Living in Indigenous sovereignty: Relational accountability and the stories of white settler anti-colonial and decolonial activists
Carlson, Elizabeth Christine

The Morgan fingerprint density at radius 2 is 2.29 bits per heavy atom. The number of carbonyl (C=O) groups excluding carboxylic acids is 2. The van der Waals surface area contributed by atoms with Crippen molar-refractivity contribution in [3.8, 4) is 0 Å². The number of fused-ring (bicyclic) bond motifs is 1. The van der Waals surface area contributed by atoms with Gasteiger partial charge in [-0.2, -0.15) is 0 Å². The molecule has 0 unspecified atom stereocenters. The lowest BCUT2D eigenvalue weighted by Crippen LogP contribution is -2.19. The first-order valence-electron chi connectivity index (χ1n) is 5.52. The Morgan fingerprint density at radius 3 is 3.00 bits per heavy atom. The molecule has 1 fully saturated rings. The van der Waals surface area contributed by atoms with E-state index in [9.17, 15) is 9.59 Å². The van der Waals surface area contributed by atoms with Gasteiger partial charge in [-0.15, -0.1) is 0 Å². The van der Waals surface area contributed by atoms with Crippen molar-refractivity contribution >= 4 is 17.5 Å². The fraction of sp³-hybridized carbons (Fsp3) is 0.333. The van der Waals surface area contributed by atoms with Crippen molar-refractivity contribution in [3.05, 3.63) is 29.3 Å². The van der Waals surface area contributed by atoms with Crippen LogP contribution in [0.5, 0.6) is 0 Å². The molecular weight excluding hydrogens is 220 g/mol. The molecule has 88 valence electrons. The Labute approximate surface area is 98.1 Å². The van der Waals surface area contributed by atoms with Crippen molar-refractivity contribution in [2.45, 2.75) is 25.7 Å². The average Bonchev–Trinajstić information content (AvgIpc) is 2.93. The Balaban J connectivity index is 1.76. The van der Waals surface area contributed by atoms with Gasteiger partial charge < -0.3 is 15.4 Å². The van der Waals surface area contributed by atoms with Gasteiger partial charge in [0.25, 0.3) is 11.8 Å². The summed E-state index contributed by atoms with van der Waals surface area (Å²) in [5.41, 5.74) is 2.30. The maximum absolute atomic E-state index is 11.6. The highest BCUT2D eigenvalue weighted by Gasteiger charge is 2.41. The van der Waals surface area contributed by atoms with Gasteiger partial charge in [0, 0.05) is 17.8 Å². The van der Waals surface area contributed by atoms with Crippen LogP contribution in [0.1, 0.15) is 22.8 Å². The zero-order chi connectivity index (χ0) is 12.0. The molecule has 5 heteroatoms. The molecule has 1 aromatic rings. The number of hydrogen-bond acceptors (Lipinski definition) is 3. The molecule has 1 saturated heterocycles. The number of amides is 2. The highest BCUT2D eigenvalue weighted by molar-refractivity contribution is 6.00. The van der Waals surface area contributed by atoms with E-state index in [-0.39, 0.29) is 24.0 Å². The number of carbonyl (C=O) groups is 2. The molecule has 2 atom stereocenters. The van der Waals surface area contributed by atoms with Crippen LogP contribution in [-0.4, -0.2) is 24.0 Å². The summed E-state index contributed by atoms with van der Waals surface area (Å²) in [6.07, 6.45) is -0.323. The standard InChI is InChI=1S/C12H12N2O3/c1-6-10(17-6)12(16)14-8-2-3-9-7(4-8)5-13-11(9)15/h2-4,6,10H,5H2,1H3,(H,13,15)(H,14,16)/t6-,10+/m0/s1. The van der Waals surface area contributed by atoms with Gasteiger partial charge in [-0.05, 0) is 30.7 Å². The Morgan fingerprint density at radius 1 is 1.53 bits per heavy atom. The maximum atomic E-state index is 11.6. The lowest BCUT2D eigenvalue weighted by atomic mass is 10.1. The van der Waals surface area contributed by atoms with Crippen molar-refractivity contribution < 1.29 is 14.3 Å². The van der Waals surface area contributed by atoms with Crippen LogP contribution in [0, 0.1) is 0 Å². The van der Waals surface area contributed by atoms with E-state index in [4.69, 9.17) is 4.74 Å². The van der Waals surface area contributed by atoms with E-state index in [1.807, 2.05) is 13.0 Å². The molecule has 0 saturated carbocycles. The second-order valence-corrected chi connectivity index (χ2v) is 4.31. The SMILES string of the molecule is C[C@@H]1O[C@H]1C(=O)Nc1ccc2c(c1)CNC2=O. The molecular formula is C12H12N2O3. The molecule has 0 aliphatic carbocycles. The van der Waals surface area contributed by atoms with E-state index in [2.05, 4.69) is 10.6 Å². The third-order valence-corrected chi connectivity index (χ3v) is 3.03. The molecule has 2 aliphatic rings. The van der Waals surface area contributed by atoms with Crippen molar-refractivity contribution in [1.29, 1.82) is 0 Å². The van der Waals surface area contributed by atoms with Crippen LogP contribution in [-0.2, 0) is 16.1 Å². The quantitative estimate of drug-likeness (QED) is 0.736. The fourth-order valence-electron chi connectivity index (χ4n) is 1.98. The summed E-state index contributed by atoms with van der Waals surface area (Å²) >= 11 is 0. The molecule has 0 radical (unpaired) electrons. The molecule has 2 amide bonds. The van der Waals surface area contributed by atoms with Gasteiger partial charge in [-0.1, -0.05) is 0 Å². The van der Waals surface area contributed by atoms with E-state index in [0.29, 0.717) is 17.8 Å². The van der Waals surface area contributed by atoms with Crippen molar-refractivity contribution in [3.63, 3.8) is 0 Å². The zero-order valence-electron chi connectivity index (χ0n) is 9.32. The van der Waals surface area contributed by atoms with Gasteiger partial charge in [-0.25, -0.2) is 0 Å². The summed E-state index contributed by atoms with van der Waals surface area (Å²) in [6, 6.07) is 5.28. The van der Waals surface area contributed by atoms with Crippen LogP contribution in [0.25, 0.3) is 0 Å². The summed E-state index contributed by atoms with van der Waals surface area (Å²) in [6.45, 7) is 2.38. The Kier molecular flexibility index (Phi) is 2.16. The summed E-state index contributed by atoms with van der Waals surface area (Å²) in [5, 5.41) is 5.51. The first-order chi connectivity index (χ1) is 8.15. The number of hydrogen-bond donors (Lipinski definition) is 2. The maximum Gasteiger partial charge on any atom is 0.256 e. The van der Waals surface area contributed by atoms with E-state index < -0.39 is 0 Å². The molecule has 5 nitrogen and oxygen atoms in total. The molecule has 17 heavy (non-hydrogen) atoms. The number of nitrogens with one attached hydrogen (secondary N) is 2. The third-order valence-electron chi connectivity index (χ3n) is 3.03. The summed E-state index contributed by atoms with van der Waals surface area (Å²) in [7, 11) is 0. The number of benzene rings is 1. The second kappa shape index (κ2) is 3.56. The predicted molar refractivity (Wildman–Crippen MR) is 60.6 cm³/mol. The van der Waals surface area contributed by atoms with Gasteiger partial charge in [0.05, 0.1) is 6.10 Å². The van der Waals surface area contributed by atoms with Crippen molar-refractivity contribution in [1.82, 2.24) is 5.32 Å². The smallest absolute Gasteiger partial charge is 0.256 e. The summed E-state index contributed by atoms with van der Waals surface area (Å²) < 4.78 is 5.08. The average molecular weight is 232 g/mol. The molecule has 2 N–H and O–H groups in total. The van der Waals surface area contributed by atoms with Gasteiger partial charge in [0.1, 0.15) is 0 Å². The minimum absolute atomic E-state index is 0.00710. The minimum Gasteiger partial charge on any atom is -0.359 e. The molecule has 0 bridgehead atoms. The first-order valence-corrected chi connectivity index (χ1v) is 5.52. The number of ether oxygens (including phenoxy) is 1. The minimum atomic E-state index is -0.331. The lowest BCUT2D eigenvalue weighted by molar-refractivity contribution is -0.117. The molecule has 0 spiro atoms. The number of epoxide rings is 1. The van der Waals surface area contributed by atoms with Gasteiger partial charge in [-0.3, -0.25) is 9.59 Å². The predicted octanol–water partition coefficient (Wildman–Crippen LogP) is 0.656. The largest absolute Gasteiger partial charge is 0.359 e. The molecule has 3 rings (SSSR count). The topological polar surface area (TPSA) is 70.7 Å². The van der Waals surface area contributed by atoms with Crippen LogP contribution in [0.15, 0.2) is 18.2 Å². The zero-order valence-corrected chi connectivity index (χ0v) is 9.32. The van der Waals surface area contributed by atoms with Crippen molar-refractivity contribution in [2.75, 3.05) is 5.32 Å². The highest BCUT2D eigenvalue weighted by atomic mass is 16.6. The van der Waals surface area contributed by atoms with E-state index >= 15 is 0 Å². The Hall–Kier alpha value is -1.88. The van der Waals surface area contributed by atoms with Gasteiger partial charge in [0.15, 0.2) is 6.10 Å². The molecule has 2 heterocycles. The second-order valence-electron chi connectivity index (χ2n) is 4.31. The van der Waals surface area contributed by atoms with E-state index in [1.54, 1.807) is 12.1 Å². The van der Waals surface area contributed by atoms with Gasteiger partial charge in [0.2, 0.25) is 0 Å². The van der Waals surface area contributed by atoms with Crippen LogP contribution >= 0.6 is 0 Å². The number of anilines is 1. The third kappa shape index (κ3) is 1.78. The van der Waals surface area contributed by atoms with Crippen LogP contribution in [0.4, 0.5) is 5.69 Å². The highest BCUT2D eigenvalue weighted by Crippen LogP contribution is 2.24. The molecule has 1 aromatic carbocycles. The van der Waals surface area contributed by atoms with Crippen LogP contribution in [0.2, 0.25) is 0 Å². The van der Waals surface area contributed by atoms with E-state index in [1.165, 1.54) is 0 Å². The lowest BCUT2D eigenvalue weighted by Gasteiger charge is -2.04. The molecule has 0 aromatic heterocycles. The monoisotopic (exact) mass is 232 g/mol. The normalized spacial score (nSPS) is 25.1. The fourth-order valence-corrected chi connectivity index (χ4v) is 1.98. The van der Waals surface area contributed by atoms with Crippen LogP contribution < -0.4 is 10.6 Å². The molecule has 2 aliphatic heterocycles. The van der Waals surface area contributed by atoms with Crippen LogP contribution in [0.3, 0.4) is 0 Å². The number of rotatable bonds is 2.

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Canadian processes such as the Royal Commission on Aboriginal Peoples, the Truth and Reconciliation Commission of Canada, and Comprehensive Land Claims as well as flashpoint events (Simpson & Ladner, 2010) such as the Kanien’kehaka resistance at Kanehsatà:ke and Kahnawà:ke (the “Oka Crisis”) and more recently, the Idle No More movement, signal to Canadians that something is amiss. What may be less visible to Canadians are the 400 years of colonial oppression experienced and the 400 years of resistance enacted by Indigenous peoples on their lands, which are currently occupied by the state of Canada. It is in the context of historical and ongoing Canadian colonialism: land theft, dispossession, marginalization, and genocide, and in the context of the overwhelming denial of these realities by white settler Canadians that this study occurs. In order to break through settler Canadian denial, and to inspire greater numbers of white settler Canadians to initiate and/or deepen their anti-colonial and/or decolonial understandings and work, this study presents extended life narratives of white settler Canadians who have engaged deeply in anti-colonial and/or decolonial work as a major life focus. In this study, such work is framed as living in Indigenous sovereignty, or living in an awareness that we are on Indigenous lands containing their own protocols, stories, obligations, and opportunities which have been understood and practiced by Indigenous peoples since time immemorial. Inspired by Indigenous and anti-oppressive methodologies, I articulate and utilize an anti-colonial research methodology. I use participatory and narrative methods, which are informed and politicized through words gifted by Indigenous scholars, activists, and Knowledge Keepers. The result is research as a transformative, relational, and decolonizing process. In addition to the extended life narratives, this research yields information regarding connections between social work education, social work practice, and the anti-colonial/decolonial learnings and work of five research subjects who have, or are completing, social work degrees. The dissertation closes with an exploration of what can be learned through the narrative stories, with recommendations for white settler peoples and for social work, and with recommendations for future research.
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